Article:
Because of Baltimore.
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In 1984, Nike made the final decision to stop producing the Air Force 1, creating quite a few problems for Harold Rudo, AKA "Mr. Shoe," who ran several stores in his city, Baltimore.

This is the story of the unbreakable bond between Air Force 1 and Baltimore.

Forty years of the legendary Air Force 1.

Have you ever wondered how the Air Force 1 has always been at the top of Nike sales, even 40 years after its release?

As we know, this is a very rare privilege in Sneaker Culture: many models are icons, it’s true, but they get fished out of the archives every few years, return overbearingly to the top of sales for a given period, and then systematically fall back into oblivion.

Models like the Air Monarch have been “adopted” by “dads” for their comfort and hated by collectors and connoisseurs. Only one sneaker has managed to bring these two worlds so different and far apart into agreement: the all-white Air Force 1 Low-Cut.

The best-selling shoe of all time.

In 2012, sporting goods analyst Matt Powell told the New York Times that the Air Force 1 Low White sold about 12 million pairs in 2005, more than two decades after its year of release-a phenomenon more unique than rare in the Sneakers Game.

What has decreed its incredible fortune? Collaborations, limited editions, and the essential yet refined silhouette have helped give it enviable prestige and pass it down to new generations.

It seems unbelievable to discover that Nike’s intent, two years after the release in 1984, was to shelve the AF1 in favor of what would be the next technology to come out: inevitably, silhouettes with the full-length Air unit would follow that were more refined than the Force 1, naturally downgrading it.

Instead, something extraordinary and unpredictable occurred in Baltimore.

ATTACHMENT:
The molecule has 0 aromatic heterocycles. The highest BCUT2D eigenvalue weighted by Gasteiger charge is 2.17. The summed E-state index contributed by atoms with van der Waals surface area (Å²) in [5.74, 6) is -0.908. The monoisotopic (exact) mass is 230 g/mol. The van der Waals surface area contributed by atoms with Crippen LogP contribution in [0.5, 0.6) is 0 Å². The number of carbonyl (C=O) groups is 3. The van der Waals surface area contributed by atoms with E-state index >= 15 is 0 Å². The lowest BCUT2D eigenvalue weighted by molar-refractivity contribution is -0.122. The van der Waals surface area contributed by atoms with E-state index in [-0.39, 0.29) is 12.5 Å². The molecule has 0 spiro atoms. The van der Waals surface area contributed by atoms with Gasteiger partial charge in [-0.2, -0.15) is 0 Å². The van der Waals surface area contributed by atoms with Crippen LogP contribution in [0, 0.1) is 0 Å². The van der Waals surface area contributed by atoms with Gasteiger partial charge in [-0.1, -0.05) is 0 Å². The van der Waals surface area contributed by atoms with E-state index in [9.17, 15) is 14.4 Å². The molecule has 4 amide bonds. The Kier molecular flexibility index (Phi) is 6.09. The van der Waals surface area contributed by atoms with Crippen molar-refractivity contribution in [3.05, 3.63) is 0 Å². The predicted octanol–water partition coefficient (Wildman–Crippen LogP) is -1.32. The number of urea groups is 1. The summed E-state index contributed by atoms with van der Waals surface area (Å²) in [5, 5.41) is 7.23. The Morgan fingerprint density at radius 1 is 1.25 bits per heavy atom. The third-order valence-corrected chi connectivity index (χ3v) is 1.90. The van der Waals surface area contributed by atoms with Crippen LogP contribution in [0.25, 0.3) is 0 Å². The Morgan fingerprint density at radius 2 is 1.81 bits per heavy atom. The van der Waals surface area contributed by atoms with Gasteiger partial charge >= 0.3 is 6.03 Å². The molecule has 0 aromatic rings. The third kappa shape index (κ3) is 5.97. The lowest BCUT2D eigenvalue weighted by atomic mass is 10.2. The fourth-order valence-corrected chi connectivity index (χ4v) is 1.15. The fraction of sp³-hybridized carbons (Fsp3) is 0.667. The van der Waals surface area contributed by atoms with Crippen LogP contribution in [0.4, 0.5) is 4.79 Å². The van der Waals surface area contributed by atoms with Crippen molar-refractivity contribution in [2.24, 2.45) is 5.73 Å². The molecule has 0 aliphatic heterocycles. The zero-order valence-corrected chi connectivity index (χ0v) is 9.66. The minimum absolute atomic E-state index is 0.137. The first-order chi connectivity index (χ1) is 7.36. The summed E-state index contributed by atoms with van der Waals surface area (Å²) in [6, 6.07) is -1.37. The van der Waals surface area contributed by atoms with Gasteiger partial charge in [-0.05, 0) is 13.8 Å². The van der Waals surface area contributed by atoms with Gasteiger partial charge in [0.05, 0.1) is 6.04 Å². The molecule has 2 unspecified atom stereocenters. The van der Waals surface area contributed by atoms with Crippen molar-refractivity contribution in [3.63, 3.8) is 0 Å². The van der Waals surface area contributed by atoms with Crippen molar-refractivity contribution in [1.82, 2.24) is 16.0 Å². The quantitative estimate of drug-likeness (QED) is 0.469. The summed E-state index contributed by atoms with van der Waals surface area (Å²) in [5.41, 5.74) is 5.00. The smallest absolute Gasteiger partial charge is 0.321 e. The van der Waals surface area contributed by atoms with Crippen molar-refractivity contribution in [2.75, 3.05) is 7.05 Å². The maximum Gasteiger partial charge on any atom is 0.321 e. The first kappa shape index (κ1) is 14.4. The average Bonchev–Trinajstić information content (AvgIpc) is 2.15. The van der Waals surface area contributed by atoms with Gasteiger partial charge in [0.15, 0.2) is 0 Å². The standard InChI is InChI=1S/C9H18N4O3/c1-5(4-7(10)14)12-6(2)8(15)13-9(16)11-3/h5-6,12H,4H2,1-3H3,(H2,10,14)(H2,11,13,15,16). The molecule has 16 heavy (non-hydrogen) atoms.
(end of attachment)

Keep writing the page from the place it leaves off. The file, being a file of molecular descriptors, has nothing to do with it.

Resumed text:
The low-slung model became one of the most popular sneakers of 1983, thanks to a wide collection of different colors and the “Color of the Month” initiative, promoted by some Baltimore retailers, who were sending increasingly large orders to Nike in response to continued demand for the model in the city.

In the meantime, Nike made the final decision to stop producing the model, creating quite a few problems for Harold Rudo, known by the pseudonym “Mr. Shoe,” who ran several stores in the city: the Air Force 1s were the shoes he sold the most, and this would jeopardize his Business.

Armed with determination, “Mr. Shoe” set out for Nike’s Head Quarter in Oregon for a face-to-face confrontation with managers to convince them to continue producing Air Force 1s. The managers proved immovable on their positions.

At that point the audacious Rudo placed a massive order for the model, “forcing” celebrities, athletes and fans to come all the way to Baltimore to purchase a pair. For many, Harold is the real reason Nike has continued to produce Force 1s.

After several campaigns organized by Sneakers fans, the company was forced to reconsider its position and continue producing the model, which would also become its best-selling and most famous in the world.

“For Baltimore”.

To celebrate the Maryland city’s role in the iconic Updown’s history, in 2017 Nike launched a special SF-AF1 Mid version exclusively at stores in Baltimore that helped save it.

“For Baltimore,” as the model is called, is made of premium tumbled leather, ballistic nylon on the upper, and “B’More” embroidered on the strap. The shoe box was created by renowned designer Ed Piskor, who illustrated its history and connection to Baltimore.

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